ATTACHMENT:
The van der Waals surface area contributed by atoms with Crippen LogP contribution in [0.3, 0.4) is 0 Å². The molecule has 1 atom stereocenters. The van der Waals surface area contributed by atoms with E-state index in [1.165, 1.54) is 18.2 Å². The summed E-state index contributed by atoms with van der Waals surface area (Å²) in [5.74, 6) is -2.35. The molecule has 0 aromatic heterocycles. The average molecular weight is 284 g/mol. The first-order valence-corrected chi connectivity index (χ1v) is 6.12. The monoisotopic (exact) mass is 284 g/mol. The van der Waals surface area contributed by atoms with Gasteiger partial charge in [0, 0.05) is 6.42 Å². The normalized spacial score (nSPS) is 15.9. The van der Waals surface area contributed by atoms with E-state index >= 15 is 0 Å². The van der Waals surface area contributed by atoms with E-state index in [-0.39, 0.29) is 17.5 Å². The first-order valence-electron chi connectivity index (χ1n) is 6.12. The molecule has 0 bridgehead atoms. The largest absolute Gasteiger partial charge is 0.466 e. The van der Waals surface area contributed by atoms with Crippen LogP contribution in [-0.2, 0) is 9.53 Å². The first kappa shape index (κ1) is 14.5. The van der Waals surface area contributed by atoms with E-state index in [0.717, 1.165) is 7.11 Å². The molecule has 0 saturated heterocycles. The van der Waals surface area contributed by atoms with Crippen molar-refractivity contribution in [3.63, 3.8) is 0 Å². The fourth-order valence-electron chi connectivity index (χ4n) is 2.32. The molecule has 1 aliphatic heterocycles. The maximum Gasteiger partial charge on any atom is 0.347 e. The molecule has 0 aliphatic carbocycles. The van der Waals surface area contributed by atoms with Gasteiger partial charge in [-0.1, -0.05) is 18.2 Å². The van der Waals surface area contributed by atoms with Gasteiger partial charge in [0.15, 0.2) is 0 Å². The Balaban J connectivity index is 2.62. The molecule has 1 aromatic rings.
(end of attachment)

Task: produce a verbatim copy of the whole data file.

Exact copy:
The van der Waals surface area contributed by atoms with Crippen LogP contribution in [0.3, 0.4) is 0 Å². The molecule has 1 atom stereocenters. The van der Waals surface area contributed by atoms with E-state index in [1.165, 1.54) is 18.2 Å². The summed E-state index contributed by atoms with van der Waals surface area (Å²) in [5.74, 6) is -2.35. The molecule has 0 aromatic heterocycles. The average molecular weight is 284 g/mol. The first-order valence-corrected chi connectivity index (χ1v) is 6.12. The monoisotopic (exact) mass is 284 g/mol. The van der Waals surface area contributed by atoms with Gasteiger partial charge in [0, 0.05) is 6.42 Å². The normalized spacial score (nSPS) is 15.9. The van der Waals surface area contributed by atoms with E-state index >= 15 is 0 Å². The van der Waals surface area contributed by atoms with E-state index in [-0.39, 0.29) is 17.5 Å². The first-order valence-electron chi connectivity index (χ1n) is 6.12. The molecule has 0 bridgehead atoms. The largest absolute Gasteiger partial charge is 0.466 e. The van der Waals surface area contributed by atoms with Crippen LogP contribution in [-0.2, 0) is 9.53 Å². The first kappa shape index (κ1) is 14.5. The van der Waals surface area contributed by atoms with E-state index in [0.717, 1.165) is 7.11 Å². The molecule has 0 saturated heterocycles. The van der Waals surface area contributed by atoms with Crippen molar-refractivity contribution in [3.63, 3.8) is 0 Å². The fourth-order valence-electron chi connectivity index (χ4n) is 2.32. The molecule has 1 aliphatic heterocycles. The maximum Gasteiger partial charge on any atom is 0.347 e. The molecule has 0 aliphatic carbocycles. The van der Waals surface area contributed by atoms with Gasteiger partial charge in [-0.1, -0.05) is 18.2 Å². The van der Waals surface area contributed by atoms with Gasteiger partial charge in [0.15, 0.2) is 0 Å². The Balaban J connectivity index is 2.62. The molecule has 1 aromatic rings.